Andrew Porter and Joe McCarthy. Dan Sheridan/INPHO

'You’ve got to be happy with that' - Farrell satisfied after Italy rout

Ireland ran in six tries at Aviva Stadium.

ANDY FARRELL USUALLY finds a way to pick holes in any performance but the Ireland coach cut a notably satisfied figure as he reflected on his team’s dominant 36-0 Six Nations defeat of Italy today.

Farrell had made 11 changes from the 23 which won away in France last weekend – six in the starting team, five on the bench – for this second round meeting with the Azzurri and while his team lacked cohesion at times, they played some superb rugby as the ran in six tries at the Aviva Stadium, while also keeping their visitors scoreless.

The result means Ireland have now bagged maximum points for their opening two fixtures as they head into a break week, with a home clash with Wales next on the agenda on 24 February.

“You’ve got to be happy with that, Italy are a lot more pragmatic than they used to be,” Farrell said.

“When they’re not playing rugby in their own half, you’ve got to find ways of getting the ball back and we did that at times. We were pretty clinical, but a bit clunky and patchy in parts.

The set-piece was the best part of our game by a mile, our scrum was tremendous tonight and our lineout was right up there with next week.

“When I say clunky, it’s hard to get the ball back of them when they’re kicking the ball out of their own half all the time. Then, towards the middle of the second-half when we made the changes we got a little bit too desperate. Chased the game instead of working hard and making things happen, like we had done.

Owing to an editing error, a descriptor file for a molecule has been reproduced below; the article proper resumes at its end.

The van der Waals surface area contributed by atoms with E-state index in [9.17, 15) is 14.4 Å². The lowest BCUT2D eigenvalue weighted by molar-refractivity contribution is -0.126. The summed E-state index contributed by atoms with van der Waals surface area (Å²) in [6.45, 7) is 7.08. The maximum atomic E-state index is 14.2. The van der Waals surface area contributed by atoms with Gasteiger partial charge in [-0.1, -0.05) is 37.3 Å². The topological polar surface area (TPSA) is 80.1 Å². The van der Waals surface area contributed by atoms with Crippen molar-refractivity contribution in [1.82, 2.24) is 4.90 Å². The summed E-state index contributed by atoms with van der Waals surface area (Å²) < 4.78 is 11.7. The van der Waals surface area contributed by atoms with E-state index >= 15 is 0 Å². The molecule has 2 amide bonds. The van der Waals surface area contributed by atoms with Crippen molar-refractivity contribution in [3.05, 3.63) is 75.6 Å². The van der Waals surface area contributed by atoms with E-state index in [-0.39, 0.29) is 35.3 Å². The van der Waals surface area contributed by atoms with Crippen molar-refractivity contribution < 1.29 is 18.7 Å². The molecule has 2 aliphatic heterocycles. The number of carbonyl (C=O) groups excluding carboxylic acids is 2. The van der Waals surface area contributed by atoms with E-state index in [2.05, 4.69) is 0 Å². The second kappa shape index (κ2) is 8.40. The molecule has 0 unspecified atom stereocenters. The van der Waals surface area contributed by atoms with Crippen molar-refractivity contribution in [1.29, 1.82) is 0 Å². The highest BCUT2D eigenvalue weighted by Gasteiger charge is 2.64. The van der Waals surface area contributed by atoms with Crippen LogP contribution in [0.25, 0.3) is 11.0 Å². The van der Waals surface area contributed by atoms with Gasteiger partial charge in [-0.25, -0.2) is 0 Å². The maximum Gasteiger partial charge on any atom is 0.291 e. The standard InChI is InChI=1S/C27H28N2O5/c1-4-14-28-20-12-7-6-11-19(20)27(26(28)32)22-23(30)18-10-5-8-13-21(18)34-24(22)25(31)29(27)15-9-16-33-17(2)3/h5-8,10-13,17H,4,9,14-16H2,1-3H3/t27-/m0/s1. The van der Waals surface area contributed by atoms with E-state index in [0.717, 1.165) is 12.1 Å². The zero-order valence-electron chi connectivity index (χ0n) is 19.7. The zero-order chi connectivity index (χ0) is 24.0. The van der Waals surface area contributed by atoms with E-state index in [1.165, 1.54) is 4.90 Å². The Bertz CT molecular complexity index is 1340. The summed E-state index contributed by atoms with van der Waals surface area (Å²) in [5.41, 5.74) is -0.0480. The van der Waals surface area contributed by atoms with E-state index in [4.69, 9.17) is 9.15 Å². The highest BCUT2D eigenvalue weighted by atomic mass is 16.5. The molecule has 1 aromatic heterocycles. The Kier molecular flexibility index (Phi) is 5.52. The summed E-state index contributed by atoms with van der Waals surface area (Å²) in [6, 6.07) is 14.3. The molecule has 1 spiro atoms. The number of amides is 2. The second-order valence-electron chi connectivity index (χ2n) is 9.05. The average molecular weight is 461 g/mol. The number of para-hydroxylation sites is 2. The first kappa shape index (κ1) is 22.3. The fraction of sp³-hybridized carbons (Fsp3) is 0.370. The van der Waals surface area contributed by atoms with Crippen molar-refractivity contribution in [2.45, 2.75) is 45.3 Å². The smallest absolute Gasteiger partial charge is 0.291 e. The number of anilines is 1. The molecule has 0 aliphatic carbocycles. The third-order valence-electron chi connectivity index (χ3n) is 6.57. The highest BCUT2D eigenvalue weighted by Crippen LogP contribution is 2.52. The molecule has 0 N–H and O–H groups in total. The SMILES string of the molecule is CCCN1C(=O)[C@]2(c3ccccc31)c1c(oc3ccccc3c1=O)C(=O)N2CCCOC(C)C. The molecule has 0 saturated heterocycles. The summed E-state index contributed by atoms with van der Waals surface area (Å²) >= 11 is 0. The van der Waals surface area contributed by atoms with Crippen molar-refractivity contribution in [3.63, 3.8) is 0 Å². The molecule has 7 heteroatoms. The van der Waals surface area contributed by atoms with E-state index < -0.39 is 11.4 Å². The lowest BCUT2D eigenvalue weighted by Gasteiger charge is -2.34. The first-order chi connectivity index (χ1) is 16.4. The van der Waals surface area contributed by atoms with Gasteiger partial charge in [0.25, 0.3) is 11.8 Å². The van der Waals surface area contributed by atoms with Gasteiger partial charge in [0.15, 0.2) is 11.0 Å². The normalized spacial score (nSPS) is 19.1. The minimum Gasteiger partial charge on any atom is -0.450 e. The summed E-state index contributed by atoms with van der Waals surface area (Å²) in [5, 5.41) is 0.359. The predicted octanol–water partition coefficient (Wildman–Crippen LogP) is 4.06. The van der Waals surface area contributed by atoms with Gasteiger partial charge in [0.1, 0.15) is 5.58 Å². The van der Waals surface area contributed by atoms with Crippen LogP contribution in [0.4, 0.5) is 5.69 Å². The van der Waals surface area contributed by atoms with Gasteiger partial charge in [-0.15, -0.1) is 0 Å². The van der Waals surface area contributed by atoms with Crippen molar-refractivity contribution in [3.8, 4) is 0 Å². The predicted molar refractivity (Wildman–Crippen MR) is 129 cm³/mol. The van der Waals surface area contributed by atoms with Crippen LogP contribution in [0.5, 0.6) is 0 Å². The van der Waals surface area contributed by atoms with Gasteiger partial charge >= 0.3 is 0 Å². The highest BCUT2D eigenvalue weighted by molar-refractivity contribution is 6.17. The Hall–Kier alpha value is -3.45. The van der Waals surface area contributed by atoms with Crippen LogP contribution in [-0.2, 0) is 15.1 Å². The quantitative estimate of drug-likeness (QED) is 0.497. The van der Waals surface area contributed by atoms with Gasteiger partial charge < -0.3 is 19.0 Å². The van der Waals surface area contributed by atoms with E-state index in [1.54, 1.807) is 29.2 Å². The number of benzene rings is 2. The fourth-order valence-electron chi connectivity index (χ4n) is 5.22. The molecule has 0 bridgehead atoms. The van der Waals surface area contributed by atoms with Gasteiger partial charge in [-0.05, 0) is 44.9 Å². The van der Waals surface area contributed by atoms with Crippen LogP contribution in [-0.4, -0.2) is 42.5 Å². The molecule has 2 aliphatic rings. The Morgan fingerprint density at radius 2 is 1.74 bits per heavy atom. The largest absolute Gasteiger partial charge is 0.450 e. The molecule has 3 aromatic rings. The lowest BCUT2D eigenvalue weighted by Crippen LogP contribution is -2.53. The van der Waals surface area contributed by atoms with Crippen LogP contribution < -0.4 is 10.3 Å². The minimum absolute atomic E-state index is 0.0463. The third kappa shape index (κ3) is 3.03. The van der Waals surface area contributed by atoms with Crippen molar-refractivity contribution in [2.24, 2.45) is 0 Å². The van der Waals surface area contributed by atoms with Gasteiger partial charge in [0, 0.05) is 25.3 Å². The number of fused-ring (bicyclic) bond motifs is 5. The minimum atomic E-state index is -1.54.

“We settled down as far as that’s concerned as well, I think everyone will be happy enough in the dressing-room.

“We want to win every game, we’re not shying away from that. The tournament’s only getting started, but we’re in a good spot.”

Some of Farrell’s changes were injury enforced but the likes of Craig Casey, James Ryan and Ryan Baird were rotated in and handed an opportunity to impress.

“When I tell them they’re not in the team I expect them to be disappointed, if they’re not they’re playing the wrong sport.”

Italy boss Gonzalo Quesada compared this Ireland team to playing New Zealand in their pomp.

“They didn’t need to do anything special, just go through their system, their attack,” Quesada said.

“They were always on the front foot and after several phases we were kind of waiting for them. It was not always like that, sometimes we defended better.

“The first-half was a bit different to the second but when we had that 19 points of difference it was like the All Blacks from some years ago when they do their basics and they had 100% from their scrum and their lineout and at high balls.

“They were also running their rucks in attack and defence with extreme efficiency so there was nothing we didn’t expect in terms of level of performance.

“They did what we know they can do. The frustration is more that we didn’t put a bit more pressure on them.”

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